The average truck visit time at the 12 marine terminals in Los Angeles-Long Beach, which was below 80 minutes in August, jumped to 81 minutes in September, and then spiked to 90 minutes in October, where visit times remained through December, according to the Harbor Trucking Association, which records truck visit times each month.  

Weston LaBar, CEO of the trucking association, noted, however, that some terminals consistently outperform the portwide average, even during periods of congestion, while others perform poorly when congestion mounts. For example, four terminals in December had average truck visit times ranging from 103 to 117 minutes, while five terminals averaged 75 minutes or less. However, since drivers at the poor-performing terminals waste so much time, their productivity plummets, and the normal condition of adequate truck capacity suddenly becomes a capacity shortage.

Terminal operators face a similar problem. When they are operating at less than 80 percent utilization, which is considered full capacity in the industry, terminals are able to strategically stack containers in the yard order for an efficient operation. When utilization spikes above 80 percent utilization, rubber-tire gantry crane operators in the yard end up shuffling containers around four or five times to retrieve the container they need, which creates an artificial labor shortage.

Although stakeholders in the logistics supply chain are tempted to blame their favorite targets when congestion occurs, be they large BCOs who are granted extra free time by shipping lines for holding onto equipment, the IEPs who provide the chassis, the terminal operators who cut off the return of empty containers when their yards are full, or the carriers who with only a week or two notice send extra-loader vessels to the ports, Arsenault said it is the unplanned for confluence of events that produced the current gridlock. “This is about survival when so much incremental volume has been added,” he said.

Import figures published by PIERS, a sister company, shows that in December US containerized imports increased 21.8 percent year over year, about the same as Port of Los Angeles numbers showing a similar 21.4 percent increase in imports compared with December 2017. The big difference in Southern California is that 34 extra-loaders called at the port complex in addition to the more than 40 regularly scheduled weekly services, whereas at other ports the increased volumes were carried on the regularly scheduled weekly services. “There’s not enough footprint here to have the extra-loaders put the new containers on top of the containers already there,” said a Southern California trucker bemoaning the excessive wait times at some terminals.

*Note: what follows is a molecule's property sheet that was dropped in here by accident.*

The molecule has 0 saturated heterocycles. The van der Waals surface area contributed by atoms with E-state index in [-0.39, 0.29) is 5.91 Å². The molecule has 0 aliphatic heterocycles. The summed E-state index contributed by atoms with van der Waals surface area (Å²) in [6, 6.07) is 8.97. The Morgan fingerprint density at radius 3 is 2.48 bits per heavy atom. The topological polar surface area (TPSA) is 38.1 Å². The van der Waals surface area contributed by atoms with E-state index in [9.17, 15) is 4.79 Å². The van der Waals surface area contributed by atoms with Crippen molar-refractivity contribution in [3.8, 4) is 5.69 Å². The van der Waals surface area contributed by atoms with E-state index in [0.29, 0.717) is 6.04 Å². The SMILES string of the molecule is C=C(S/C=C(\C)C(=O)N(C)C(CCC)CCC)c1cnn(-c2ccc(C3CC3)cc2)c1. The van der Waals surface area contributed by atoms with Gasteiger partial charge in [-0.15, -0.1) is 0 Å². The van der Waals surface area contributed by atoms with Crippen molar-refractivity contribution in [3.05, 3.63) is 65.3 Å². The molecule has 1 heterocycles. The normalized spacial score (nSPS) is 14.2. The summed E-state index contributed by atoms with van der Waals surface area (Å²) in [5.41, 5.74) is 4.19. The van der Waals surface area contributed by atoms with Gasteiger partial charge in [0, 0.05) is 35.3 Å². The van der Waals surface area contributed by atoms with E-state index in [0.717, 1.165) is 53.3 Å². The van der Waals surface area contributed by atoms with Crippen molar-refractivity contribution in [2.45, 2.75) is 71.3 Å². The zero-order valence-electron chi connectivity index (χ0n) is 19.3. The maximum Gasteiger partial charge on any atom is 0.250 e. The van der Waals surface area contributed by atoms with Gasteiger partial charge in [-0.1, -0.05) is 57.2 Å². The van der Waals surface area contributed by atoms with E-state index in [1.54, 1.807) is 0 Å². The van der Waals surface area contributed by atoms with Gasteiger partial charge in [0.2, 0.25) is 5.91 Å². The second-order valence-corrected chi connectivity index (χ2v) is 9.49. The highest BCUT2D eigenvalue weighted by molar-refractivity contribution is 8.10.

SSA Marine, which operates container terminals in Seattle and Oakland, as well as three terminals in Long Beach, experienced minimal congestion problems at the northern ports, said Ed DeNike, president of SSA Containers. He cited the chassis dislocations resulting from imported containers sitting on chassis throughout the region as the main problem in Southern California. Even though SSA has 2,000 of its own chassis, “We used up all of our chassis,” he said. SSA tried to lease additional chassis from the pool of pools, to which the three large IEPs have contributed more than 60,000 chassis, but the pool chassis are all tied up as well, he said.

Although the two port authorities are landlords and do not operate the marine terminals, they are attempting to facilitate solutions. “We will aggressively pursue empty containers and chassis returns along with liner company box repositioning back to Asia. These actions will prepare us for the short-term cargo arrivals prior to the March 1 deadline set on the tariff negotiations,” said Gene Seroka, executive director in Los Angeles. “We continue to work with our supply chain partners to increase fluidity in and outside the terminals,” said Noel Hacegaba.

Hacegaba said the port complex will continue to experience stronger-than-usual cargo volumes until vessel departures from Asia drop during the Lunar New Year celebrations. Those vessels will arrive in Southern California one to two weeks after Feb. 5. After that, the canceled sailings that carriers have announced for February should give the terminals and warehouses the breather they need to clear out the cargo backlog, he said. Carriers in the eastbound Pacific have announced 35 blank sailings next month.

Contact Bill Mongelluzzo at and follow him on Twitter: @billmongelluzzo.





Good article

Good info